28/03/2016
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Government to encourage more children to visit National Parks

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Dartmoor National Park is an ideal place to introduced children to nature, as well as for the more experienced to go birding and wildlife watching. Photo: MAKY.OREL (commons.wikimedia.org).
Dartmoor National Park is an ideal place to introduced children to nature, as well as for the more experienced to go birding and wildlife watching. Photo: MAKY.OREL (commons.wikimedia.org).
Only 10 per cent of schoolchildren have access to outdoor learning, but now every English schoolchild will be encouraged to visit National Parks by the government.

Under plans announced today by Environment Secretary Elizabeth Truss, the future of iconic landscapes will be safeguarded by engaging young people to visit throughout their education period. This will be done from primary school, by bringing more than 80,000 young people to visit National Parks and putting National Parks in the curriculum; at secondary school, doubling the number of youth volunteers in National Parks as part of the National Citizen Service; and in young people's first steps to employment, developing a new apprenticeship standard and doubling apprenticeships in National Parks by 2020.

With over half of the population in England living within an hour of a National Park, the plan aims to increase the diversity of visitors from Britain, as well as promoting these world-class cultural attractions to a global audience through the government's GREAT campaign to drive international tourism. The Environment Secretary aims to build annual visitor numbers to 100 million, bringing around £440 million more to local businesses, adding to the £4 billion already generated by National Parks.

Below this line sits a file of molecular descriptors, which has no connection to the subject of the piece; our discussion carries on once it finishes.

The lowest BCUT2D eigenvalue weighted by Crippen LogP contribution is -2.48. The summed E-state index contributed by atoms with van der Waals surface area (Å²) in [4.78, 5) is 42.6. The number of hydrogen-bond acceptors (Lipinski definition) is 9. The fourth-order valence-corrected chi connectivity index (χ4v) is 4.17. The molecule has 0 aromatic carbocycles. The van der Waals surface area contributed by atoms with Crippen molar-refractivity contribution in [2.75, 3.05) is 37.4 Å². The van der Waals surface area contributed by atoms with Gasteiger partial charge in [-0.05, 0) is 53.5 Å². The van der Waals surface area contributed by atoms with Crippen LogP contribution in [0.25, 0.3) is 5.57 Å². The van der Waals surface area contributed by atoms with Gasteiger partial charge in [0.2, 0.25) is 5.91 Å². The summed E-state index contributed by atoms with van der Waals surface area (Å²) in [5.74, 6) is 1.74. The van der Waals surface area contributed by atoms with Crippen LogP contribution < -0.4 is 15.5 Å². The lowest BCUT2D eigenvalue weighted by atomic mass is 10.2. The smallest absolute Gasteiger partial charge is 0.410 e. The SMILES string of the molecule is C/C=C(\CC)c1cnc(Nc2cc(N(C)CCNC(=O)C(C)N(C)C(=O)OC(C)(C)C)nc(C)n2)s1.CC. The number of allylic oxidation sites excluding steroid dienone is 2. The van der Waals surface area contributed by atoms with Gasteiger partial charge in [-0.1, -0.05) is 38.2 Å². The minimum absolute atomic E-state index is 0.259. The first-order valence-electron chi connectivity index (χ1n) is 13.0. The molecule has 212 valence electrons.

Speaking as she launched the new plan in the South Downs National Park, Environment Secretary Elizabeth Truss said: "National Parks already welcome over 90 million visitors every year and make a major contribution to our vibrant rural economy, but too many children in our country are not aware of these natural wonders. I want to celebrate our inspiring natural environment so more visitors than ever before can enjoy the majestic Lakes, tranquil Northumberland, and the wide open spaces of the South Downs.

"Just as Yellowstone is known worldwide as one of America’s national treasures, our beautiful lakes and dales, moors and fells are a symbol of this country, part of our British identity - they are also huge public assets that should benefit as many people as possible.

"By instilling a love of nature in our young people and building thriving communities in every National Park, our plan will allow these unique spaces to flourish for generations to come."
The government protected the National Parks’ budgets in the last spending review, committing over £350 million for English National Parks, Areas of Outstanding Natural Beauty and forests. The new plan will further secure the future of these iconic protected landscapes, ensuring effective environmental management and growing a strong rural economy.

Along with work already underway to give schools in England one million native British trees to plant in their communities, National Parks will be a key part of a new government campaign later this year to connect children with nature and the environment.

The plan also aims to harness the power of the natural environment to improve national wellbeing, after research published last month by Natural England showed taking part in nature-based activities can contribute to a reduction in anxiety, stress, and depression. It recommended greater use of ‘green care’ to help people suffering from mental ill health, including taking part in environmental conservation, for example, through innovative schemes in National Parks.
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